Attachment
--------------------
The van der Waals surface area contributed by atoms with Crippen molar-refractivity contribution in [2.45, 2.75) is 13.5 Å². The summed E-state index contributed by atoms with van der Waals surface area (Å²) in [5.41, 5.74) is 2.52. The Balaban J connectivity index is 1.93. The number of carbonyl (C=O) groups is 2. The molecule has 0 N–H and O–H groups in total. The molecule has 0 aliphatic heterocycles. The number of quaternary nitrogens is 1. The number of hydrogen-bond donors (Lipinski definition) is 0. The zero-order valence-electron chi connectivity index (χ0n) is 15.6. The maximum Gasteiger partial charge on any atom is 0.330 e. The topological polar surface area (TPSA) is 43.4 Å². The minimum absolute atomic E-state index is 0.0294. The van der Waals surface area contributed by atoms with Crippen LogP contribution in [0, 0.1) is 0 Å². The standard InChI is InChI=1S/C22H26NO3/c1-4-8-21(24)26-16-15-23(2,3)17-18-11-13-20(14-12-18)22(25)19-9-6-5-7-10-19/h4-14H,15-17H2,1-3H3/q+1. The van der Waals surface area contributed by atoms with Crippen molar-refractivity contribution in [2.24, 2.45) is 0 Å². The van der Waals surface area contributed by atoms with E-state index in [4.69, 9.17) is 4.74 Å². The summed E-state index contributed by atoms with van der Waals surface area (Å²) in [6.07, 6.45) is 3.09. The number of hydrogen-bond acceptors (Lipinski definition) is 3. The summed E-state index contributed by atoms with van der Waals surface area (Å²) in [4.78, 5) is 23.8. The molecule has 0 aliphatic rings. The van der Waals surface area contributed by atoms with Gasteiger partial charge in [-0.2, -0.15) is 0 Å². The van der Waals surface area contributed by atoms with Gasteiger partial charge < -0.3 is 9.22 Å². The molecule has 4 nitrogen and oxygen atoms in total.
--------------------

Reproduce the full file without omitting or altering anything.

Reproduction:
The van der Waals surface area contributed by atoms with Crippen molar-refractivity contribution in [2.45, 2.75) is 13.5 Å². The summed E-state index contributed by atoms with van der Waals surface area (Å²) in [5.41, 5.74) is 2.52. The Balaban J connectivity index is 1.93. The number of carbonyl (C=O) groups is 2. The molecule has 0 N–H and O–H groups in total. The molecule has 0 aliphatic heterocycles. The number of quaternary nitrogens is 1. The number of hydrogen-bond donors (Lipinski definition) is 0. The zero-order valence-electron chi connectivity index (χ0n) is 15.6. The maximum Gasteiger partial charge on any atom is 0.330 e. The topological polar surface area (TPSA) is 43.4 Å². The minimum absolute atomic E-state index is 0.0294. The van der Waals surface area contributed by atoms with Crippen LogP contribution in [0, 0.1) is 0 Å². The standard InChI is InChI=1S/C22H26NO3/c1-4-8-21(24)26-16-15-23(2,3)17-18-11-13-20(14-12-18)22(25)19-9-6-5-7-10-19/h4-14H,15-17H2,1-3H3/q+1. The van der Waals surface area contributed by atoms with Crippen molar-refractivity contribution in [2.24, 2.45) is 0 Å². The van der Waals surface area contributed by atoms with E-state index in [4.69, 9.17) is 4.74 Å². The summed E-state index contributed by atoms with van der Waals surface area (Å²) in [6.07, 6.45) is 3.09. The number of hydrogen-bond acceptors (Lipinski definition) is 3. The summed E-state index contributed by atoms with van der Waals surface area (Å²) in [4.78, 5) is 23.8. The molecule has 0 aliphatic rings. The van der Waals surface area contributed by atoms with Gasteiger partial charge in [-0.2, -0.15) is 0 Å². The van der Waals surface area contributed by atoms with Gasteiger partial charge < -0.3 is 9.22 Å². The molecule has 4 nitrogen and oxygen atoms in total.